The latest research on the relationship between inflation and gold prices provides a bit of hope for today’s worried gold investors. Contrary to popular belief, the study showed, there’s little correlation between inflation rates and your chances of making money in gold. That should be heartwarming news for gold holders who fear they’ll lose yet more money when the Federal Reserve backs off its inflationary practices later this year. Worries about the end of the Fed’s asset buying program have put gold investors down about 22% in the past year.
The study, published last week, found no stable relationship between inflation and the price of gold. The researchers at Monash University in Melbourne, the University of North Carolina at Wilmington and Trinity College, Dublin, found long stretches of time when the gold market cared not at all about inflation. Long term, they found no correlation at all if the early 1980s were excluded from the data.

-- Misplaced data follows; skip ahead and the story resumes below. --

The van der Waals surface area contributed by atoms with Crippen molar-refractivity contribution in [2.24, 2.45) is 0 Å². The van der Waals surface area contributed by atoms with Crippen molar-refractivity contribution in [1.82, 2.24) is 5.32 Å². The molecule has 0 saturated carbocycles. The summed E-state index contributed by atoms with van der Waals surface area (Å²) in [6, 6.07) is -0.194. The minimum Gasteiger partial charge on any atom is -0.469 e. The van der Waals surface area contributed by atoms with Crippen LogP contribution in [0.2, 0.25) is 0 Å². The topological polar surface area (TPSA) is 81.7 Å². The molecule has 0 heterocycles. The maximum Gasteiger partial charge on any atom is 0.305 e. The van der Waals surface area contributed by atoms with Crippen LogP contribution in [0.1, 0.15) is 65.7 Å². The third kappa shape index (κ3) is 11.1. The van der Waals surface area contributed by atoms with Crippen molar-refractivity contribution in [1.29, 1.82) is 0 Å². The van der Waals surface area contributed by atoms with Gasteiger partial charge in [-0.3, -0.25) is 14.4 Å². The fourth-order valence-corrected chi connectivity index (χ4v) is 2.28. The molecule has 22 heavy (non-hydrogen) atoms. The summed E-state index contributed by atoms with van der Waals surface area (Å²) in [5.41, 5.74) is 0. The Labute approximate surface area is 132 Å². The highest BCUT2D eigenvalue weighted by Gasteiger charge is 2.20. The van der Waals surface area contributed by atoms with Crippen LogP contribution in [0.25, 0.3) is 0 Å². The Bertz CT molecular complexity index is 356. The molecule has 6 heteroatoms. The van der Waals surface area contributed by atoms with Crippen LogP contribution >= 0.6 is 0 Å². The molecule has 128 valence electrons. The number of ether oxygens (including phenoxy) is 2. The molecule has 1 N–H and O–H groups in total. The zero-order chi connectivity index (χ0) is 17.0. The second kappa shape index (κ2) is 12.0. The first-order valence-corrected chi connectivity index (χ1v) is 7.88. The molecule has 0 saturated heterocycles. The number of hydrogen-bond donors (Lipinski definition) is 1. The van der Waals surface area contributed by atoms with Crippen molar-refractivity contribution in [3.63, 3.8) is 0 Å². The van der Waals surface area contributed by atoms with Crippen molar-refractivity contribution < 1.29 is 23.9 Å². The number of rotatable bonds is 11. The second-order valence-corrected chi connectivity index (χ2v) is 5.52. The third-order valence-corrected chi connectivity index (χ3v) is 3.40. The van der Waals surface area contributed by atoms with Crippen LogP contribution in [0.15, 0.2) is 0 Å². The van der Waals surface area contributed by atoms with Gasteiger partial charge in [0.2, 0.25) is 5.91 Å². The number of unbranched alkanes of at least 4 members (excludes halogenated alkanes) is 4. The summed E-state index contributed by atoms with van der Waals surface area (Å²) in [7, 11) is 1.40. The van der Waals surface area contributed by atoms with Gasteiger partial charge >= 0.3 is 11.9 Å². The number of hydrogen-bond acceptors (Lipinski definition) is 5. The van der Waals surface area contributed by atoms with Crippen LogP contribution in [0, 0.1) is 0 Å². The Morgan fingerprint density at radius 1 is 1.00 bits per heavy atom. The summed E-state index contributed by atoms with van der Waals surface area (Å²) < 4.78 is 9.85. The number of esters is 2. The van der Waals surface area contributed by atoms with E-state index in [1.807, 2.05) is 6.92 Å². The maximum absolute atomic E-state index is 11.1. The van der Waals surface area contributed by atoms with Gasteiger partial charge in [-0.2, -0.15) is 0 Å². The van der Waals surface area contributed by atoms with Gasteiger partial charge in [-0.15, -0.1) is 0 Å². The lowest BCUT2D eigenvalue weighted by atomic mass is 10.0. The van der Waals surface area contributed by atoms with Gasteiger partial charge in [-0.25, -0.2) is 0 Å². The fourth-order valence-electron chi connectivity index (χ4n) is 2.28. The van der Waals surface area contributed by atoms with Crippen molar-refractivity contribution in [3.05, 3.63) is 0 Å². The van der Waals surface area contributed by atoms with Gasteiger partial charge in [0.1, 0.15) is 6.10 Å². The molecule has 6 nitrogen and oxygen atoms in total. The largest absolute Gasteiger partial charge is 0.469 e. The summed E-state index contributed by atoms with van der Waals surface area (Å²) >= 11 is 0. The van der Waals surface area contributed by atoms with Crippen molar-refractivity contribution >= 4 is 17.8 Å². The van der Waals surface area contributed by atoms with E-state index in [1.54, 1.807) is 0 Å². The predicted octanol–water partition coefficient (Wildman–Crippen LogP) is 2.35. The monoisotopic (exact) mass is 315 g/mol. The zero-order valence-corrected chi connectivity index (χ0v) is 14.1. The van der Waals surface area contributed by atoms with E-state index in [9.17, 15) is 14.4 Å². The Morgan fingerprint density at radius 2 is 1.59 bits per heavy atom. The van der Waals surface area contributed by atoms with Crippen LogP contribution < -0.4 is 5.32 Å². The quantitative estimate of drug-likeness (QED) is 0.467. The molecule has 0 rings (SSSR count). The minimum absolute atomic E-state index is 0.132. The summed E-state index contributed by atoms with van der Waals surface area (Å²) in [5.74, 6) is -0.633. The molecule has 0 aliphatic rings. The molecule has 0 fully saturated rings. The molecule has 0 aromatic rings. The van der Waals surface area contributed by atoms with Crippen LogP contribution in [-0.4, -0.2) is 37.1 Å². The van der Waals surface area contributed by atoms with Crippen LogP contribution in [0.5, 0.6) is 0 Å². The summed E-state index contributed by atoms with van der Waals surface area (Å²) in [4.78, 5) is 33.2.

We can illustrate the idea by zooming in on a chart of the core inflation rate and the price of gold between 1985 and 2000. During some times gold prices rose although the inflation rate fell sharply. Gold prices were losing ground with rising inflation in the late 1980s. That’s the opposite of what conventional wisdom says is supposed to happen.
The years since January 2000 provide an even more dramatic example. Gold marched rather steadily upward despite the general decline of inflation during much of that time.
The paper’s authors note that there are times when gold prices seem particularly sensitive to inflation rate changes, and they offer some discussion of ways to predict when this will happen. For example, they believe gold becomes more sensitive to inflation when the U.S. dollar depreciates or when interest rates decline.
Assuming the research is correct and the trends in the chart continue, it looks like gold prices won’t be moving on inflation numbers any time soon.
Dee Gill, a senior contributing editor at YCharts, is a former foreign correspondent for AP-Dow Jones News in London, where she covered the U.K. equities market and economic indicators. She has written for The New York Times, The Wall Street Journal, The Economist and Time magazine. She can be reached at firstname.lastname@example.org. Read the RIABiz profile of YCharts. You can also request a demonstration of YCharts Platinum.
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